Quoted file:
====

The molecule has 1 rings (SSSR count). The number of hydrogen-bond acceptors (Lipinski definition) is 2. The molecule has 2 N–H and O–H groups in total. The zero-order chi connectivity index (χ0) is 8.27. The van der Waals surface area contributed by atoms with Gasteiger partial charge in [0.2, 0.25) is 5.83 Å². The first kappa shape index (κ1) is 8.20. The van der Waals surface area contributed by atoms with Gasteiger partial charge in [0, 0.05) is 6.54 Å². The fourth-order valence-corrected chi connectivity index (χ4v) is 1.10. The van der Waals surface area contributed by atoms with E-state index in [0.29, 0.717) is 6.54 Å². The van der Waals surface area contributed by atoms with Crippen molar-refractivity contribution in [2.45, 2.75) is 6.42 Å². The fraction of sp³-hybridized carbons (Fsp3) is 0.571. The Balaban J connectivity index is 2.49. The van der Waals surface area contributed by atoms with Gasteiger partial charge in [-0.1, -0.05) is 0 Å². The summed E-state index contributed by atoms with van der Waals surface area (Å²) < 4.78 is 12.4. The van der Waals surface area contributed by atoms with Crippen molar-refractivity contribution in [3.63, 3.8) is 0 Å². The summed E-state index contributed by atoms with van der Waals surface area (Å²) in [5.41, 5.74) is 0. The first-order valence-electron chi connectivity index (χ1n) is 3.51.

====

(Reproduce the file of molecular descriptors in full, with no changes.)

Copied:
The molecule has 1 rings (SSSR count). The number of hydrogen-bond acceptors (Lipinski definition) is 2. The molecule has 2 N–H and O–H groups in total. The zero-order chi connectivity index (χ0) is 8.27. The van der Waals surface area contributed by atoms with Gasteiger partial charge in [0.2, 0.25) is 5.83 Å². The first kappa shape index (κ1) is 8.20. The van der Waals surface area contributed by atoms with Gasteiger partial charge in [0, 0.05) is 6.54 Å². The fourth-order valence-corrected chi connectivity index (χ4v) is 1.10. The van der Waals surface area contributed by atoms with E-state index in [0.29, 0.717) is 6.54 Å². The van der Waals surface area contributed by atoms with Crippen molar-refractivity contribution in [2.45, 2.75) is 6.42 Å². The fraction of sp³-hybridized carbons (Fsp3) is 0.571. The Balaban J connectivity index is 2.49. The van der Waals surface area contributed by atoms with Gasteiger partial charge in [-0.1, -0.05) is 0 Å². The summed E-state index contributed by atoms with van der Waals surface area (Å²) < 4.78 is 12.4. The van der Waals surface area contributed by atoms with Crippen molar-refractivity contribution in [3.63, 3.8) is 0 Å². The summed E-state index contributed by atoms with van der Waals surface area (Å²) in [5.41, 5.74) is 0. The first-order valence-electron chi connectivity index (χ1n) is 3.51.